Irrelevant to whether their statues should be torn down. What Hitler did was also technically legal. Post-war Germany still tore down his statues, and rightly so.

                      I do understand why leftists are tempearmentally and emotionally unable to accept this.

                      These unnecessary, unprovoked digs that have nothing to do with the conversation at hand are becoming more and more common from you, Jack, and are making this blog an unpleasant place to be.

                    • wyogranny

                      My purpose in identifying historical facts is not to deny that slavery was the huge overriding issue of the day, but to clarify history. When we don’t clearly and correctly understand the underpinnings of history we are working in the dark. It would be helpful if we were talking from a common perspective of fact.

                      Mobs are literally tearing down artifacts of history as if tearing down a statue could erase history. These are mobs incited by emotion and emboldened by passive government. History has some lessons about this that we should all be fully aware of.

              • valkygrrl

                Many people think vaccinations cause autism. Maybe people are stupid and argumentum ad populum is a fallacy.

                The slavers rebelled because they were afraid they’d lose slavery. What many people might say to rationalize it changes nothing. As Chris pointed out, we have the seceshes reasons in their own words.

            • Every officer in the South was a traitor. Sometimes the common man doesn’t have a choice, but the leaders were traitors.

              By definition, they are not traitors. And your vaunted education lacks if you can say that when the USA never treated them as traitors after the War of Northern Aggression was over.

              In short, your premise is bullshit, coming from a progressive revisionist limousine liberal viewpoint that denies reality.

    • There’s a statue of George Washington in Trafalgar Square, a gift from the Commonwealth of Virginia.

        • Chris

          That is interesting, Zoltar–thanks.

          I’m curious: is the consensus opinion across the pond that the Americans were justified in the Revolutionary War? If so, that may explain why a Washington statue there would be regarded as inoffensive, while the Confederate statues spur so much controversy here. But if the Founding Fathers are regarded there the way the Confederacy is regarded by the North here in the U.S., then I’d be surprised if there weren’t some Brits angry about the statue.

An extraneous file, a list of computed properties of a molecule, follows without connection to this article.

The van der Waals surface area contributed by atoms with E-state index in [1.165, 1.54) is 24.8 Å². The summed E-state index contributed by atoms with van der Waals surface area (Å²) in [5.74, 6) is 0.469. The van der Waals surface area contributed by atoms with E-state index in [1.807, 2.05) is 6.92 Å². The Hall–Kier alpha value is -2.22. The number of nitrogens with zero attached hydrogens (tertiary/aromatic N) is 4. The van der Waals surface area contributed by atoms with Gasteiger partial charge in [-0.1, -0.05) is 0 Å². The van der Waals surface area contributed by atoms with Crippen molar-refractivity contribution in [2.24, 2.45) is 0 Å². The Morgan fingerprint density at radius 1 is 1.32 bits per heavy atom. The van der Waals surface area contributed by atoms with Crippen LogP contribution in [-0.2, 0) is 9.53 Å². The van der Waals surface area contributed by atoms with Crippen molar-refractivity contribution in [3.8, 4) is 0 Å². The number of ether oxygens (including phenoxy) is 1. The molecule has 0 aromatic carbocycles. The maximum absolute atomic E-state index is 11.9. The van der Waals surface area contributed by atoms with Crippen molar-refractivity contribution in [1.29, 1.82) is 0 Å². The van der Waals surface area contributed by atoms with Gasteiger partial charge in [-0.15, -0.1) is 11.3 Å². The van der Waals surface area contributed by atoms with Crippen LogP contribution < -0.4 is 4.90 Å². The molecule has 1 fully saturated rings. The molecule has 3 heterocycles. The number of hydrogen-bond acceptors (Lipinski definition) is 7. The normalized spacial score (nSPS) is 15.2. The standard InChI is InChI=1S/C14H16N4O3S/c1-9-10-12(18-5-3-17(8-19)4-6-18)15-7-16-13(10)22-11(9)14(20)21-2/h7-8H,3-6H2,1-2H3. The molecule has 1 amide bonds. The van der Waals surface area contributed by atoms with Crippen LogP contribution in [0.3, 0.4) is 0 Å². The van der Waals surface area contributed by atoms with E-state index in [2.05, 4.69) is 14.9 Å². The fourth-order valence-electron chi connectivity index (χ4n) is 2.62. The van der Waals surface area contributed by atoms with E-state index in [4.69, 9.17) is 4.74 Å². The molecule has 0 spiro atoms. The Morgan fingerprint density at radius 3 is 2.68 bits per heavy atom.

• Chris asked, “I’m curious: is the consensus opinion across the pond that the Americans were justified in the Revolutionary War?”

            How the hell am I supposed to know the answer to that question Chris, I’m not across the pond and I have no insight about the opinions of those in the UK.

            First you write a ridiculous question that I can’t possibly answer and then go off on a tangent making conclusions based on assumptions regarding the ridiculous questions. This is the kind of stupid trolling claptrap you write and somehow your little brain tells you that it’s valid to interject these kinds of off the wall deflections into these discussions?

      • Still Spartan

        That’s awesome. Maybe the Brits should take it down — then again, Washington was on the winning side of the war. 🙂

    • Arnold is, all around, a fascinating figure from history. In my personal opinion, the more you delve into the truth surrounding his defection/betrayal of the colonies, the harder it becomes to revile the man as the traitor we Americans are often indoctrinated to view him as.

      He had a hard life… his father driving their family into penury when he was young, and destroying many of Arnold’s prospects. He excelled despite, or perhaps because, of this, becoming a hugely successful business man, until British taxes and tariffs might have bankrupted him.

      As a military tactician, he was by all accounts brilliant, but far from humble… and it rubbed many of his landed contemporaries poorly, there is little doubt. For his own part, Arnold was well known to express that he felt slighted about being passed over for promotion in favor of less competent, but better pedigreed men.

      He paid out of his own pocket for many of the campaigns he led troops on… and when he petitioned Congress for redress, was told that not only would it not be forthcoming, but he owed them yet more money (which he did not have, having sunk virtually all of his fortunes into the war efforts), due to poorly kept books.

  6. Lincoln saw the whole country, North and South, as equal victims of a losing situation. From his Ottawa debate with Stephen Douglas: